Brussels International Center (BIC)

Lebanon has been in a severe economic crisis since October 2019. This state of the Lebanese economy was a result of the public sector debt; the over lending of banks rendering them essentially bankrupt; a lack of economic growth and political corruption. Further, inflation rates in the country already riddled with corruption has severed the trust of the international community who have hesitated to provide aid, and the Lebanese lira, once pegged to the US dollar, is now nearly worthless. The security implications of this ongoing economic crisis could pivot the country into greater unrest, or even full out civil war.


Yemen Crisis impact overview - Key humanitarian developments in 2020 and outlook for 2021

Assessment Capacities Project (ACAPS)

This report aims to inform humanitarian decisions and planning by summarising key developments that affected the humanitarian situation in Yemen in 2020 and highlighting issues to watch in 2021. There were several attempts at peaceful solutions or ceasefires. While these attempts contributed to decreased civilian casualties and resulted in smaller pockets of conflict, the agreements were usually bilateral and focused on a specific location and/or issue, making them fragile and often brief.



Report of the Secretary-General on Protection of civilians in armed conflict

United Nations Security Council

Armed conflict continued to be characterized by high levels of civilian death, injury and psychological trauma, sexual violence, torture and disappearance, as well as damaged and destroyed homes, schools, markets, hospitals and essential civilian infrastructure, such as electrical and water systems. The threat of famine resurfaced, with the worst hunger and highest risks of famine clustered in conflict-affected areas. Conflict, environmental degradation and climate risks converged, with vast humanitarian consequences.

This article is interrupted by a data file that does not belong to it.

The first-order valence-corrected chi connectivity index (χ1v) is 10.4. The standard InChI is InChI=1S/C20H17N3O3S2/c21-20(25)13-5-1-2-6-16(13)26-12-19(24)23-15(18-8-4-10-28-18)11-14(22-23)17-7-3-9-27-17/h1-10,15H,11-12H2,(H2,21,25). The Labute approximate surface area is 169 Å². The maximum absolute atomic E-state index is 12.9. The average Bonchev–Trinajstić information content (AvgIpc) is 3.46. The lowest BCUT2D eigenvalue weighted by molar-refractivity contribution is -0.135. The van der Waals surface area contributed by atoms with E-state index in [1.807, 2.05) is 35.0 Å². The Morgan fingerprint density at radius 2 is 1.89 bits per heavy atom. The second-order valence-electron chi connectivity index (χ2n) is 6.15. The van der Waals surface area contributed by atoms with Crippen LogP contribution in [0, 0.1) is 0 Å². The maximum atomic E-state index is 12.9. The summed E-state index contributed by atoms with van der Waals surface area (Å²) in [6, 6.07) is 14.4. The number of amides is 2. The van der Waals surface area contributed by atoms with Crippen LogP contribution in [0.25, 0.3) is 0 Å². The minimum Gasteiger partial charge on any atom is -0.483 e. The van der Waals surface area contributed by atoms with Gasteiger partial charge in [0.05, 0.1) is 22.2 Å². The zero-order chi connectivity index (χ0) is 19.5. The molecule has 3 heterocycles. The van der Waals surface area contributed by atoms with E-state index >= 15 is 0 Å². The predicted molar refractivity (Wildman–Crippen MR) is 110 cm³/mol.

Perceived tenure security as a tool for understanding the conflict context and predicting violent conflict

Overseas Development Institute (ODI)

Land is central to violent conflict. Over the period 2000-2015, land was an element in over half of violent conflicts, and "where there is conflict, land and natural resources issues are often found among the root causes or as major contributing factors". UN Habitat notes that, in the coming decades, "land is likely to become even more important as a factor in conflicts". With challenges such as climate change, population growth and the "youth bulge", migration, urbanisation and rising food insecurity are all likely to intensify competition over land.


Rethinking Resilience - The role of women in community responses to organized crime

Global Initiative against Transnational Organized Crime

The role of women in resilience responses to organized crime is generally unexplored, and this paper is intended as the beginning of a narrative that seeks to deepen understanding of this dynamic. This brief explores the roles women play in community resilience to organized crime, the socio-economic factors shaping these roles and the challenges associated with them, highlighting typologies of how women act as change-makers in driving resistance to organized crime and criminal governance.